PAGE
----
Protestants have provided no evidence whatsoever, other than broad sweeping remarks that the Guidelines are untrustworthy to identify system reliability issues. This Court will not conclude that the Commission erred when it considered RP& P Guidelines when determining that reliability issues existed in the project area.

II.

Protestants contend that the Commission's finding that there was a need for PPL's proposed project was not supported by substantial evidence because PPL did not consider all available electrical solutions and that the proposed project was not the " best alternative available" to resolve PPL's alleged reliability problems with the " Dalmatia 36-02" 12 kV distribution line.[10]

Protestants contend they readily identified a number of " better" and " viable" alternatives which PPL failed to consider. For example, PPL could have installed heavier conductor on the existing corridor, which would have improved carrying capacity. Additionally, a double circuit to the south from the Sunbury substation would allow PPL to adequately serve the flat demand using existing corridors without the need for a new river crossing or

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the taking of additional land. Protestants argue this alternative would make the entire project unnecessary. On the distribution side, Protestants contend that PPL could have updated the distribution system by running a third circuit from the Dalmatia substation while using existing rights-of-way and an existing river crossing. In addition, reconductoring and re-strengthening the current system also would have rendered the proposed project unnecessary. Finally, sending a third distribution line from the Dalmatia substation would have rendered the New Substation unnecessary.

Protestants argue that had the Commission given due consideration to their proposed alternatives, the Commission " could not have reached the conclusion that this project was the best alternative available." Protestants' Brief at 37. They assert that PPL only compared its project to one other alternative which it " quickly discarded" in favor of the " better" project. Protestants' Brief at 39.

First, Protestants' contention that PPL and the Commission ignored their suggested alternatives or any other alternatives is simply not supported by the record. The record reflects that PPL's Transmission Planning Group assessed a variety of potential engineering solutions and selected two for more thorough assessment. Those two solutions were identified as Alternative 1 and Alternative 2 in the Necessity Statement. PPL's witnesses testified in detail how each of the two alternatives were investigated and evaluated. The Commission found that PPL thoroughly examined other transmission alternatives and found that these alternatives were more expensive, less viable or that they failed to achieve PPL's reliability objectives in the project area. Additionally, the Commission found that the evidence supported the finding that there were no additional distribution alternatives, other than those already exhausted by PPL, which would have resolved the reliability issues in the project area. For example, PPL installed re-closers and fuses at the proper locations using coordination methods and installed lightening arrestors on every distribution transformer in the project area. Despite these measures, the " Dalmatia 36-02" transmission line reappeared on the list of worst performing circuits.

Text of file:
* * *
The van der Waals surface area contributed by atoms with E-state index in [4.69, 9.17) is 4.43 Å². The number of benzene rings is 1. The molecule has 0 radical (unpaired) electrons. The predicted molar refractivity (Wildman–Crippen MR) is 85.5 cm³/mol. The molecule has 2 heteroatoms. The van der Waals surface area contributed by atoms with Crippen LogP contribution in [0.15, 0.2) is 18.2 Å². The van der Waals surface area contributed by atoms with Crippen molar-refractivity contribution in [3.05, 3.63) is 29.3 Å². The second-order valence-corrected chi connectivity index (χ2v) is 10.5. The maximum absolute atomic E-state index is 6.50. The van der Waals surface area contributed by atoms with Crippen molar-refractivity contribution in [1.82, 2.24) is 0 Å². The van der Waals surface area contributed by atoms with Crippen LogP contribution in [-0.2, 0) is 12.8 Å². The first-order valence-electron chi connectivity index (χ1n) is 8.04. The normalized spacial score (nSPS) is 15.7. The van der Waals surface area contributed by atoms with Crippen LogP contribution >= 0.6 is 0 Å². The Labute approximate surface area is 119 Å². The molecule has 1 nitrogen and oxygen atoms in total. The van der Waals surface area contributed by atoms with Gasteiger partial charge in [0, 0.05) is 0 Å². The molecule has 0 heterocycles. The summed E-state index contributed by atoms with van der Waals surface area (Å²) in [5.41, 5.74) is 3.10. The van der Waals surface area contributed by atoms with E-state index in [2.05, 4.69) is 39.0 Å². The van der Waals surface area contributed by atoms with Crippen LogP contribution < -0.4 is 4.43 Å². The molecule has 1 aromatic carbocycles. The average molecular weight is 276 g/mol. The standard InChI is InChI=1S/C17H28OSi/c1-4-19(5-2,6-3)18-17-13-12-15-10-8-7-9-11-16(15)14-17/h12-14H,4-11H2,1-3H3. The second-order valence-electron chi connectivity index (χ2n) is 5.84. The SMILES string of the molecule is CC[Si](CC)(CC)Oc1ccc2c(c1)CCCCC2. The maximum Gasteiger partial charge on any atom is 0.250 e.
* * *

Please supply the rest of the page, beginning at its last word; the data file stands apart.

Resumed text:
Further, the record shows that every one of Protestants' alternatives proposed by McGavran, were addressed by PPL's witnesses and rebutted. PPL witness found many infirmities associated with Protestants' alternatives, including increased construction costs and time, right-of-way acquisition issues and maintaining service to existing customers. H.T., 9/11/12 at 224-227; R.R. at 351a-354a. The Commission credited PPL's witnesses and found that PPL's preferred alternative was appropriate. Evidence shows that many of McGavran's proposed solutions were geared to reducing the number of outages on the lines in the project area. However, PPL stressed time and again that the goal of the proposed project was not simply to reduce the number of outages, but the duration of the outages and number of customers affected. PPL's witnesses specifically testified that simply rebuilding or reconductoring the existing lines with a larger conductor would still leave an unacceptable amount of load interrupted under PPL's RP& P Guidelines in the event of an outage on either the Juniata-Richfield or Sunbury-Dauphin transmission lines. Rejoinder Testimony of Justin Wehr at 2; R.R. at 243a.

The Commission is the ultimate fact finder empowered to weigh the evidence and resolve conflicts in the testimony. Popowsky, 706 A.2d at 1201. Protestant's

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argument is nothing more than a request for this Court to reweigh and accept the evidence presented by Protestants which was rejected by the Commission. Protestants present the same evidence to this Court and ask this Court to decide that their alternatives were better or more viable. However, the mere fact that conflicting evidence may appear in the record does not mean that substantial evidence was lacking. Allied Mechanical and Electric, Inc. v. Pennsylvania Prevailing Wage Appeals Board, 923 A.2d 1220, 1228 (Pa. Cmwlth. 2007). Further, it is not the function of this Court to review the alternatives presented by Protestants and decide if those alternatives are a " better" solution than the proposed project. This Court must put aside its discretion in favor of the Commission's expertise and not substitute our judgment for that of the Commission unless it is clearly erroneous. Riverwalk Casino, 926 A.2d at 940.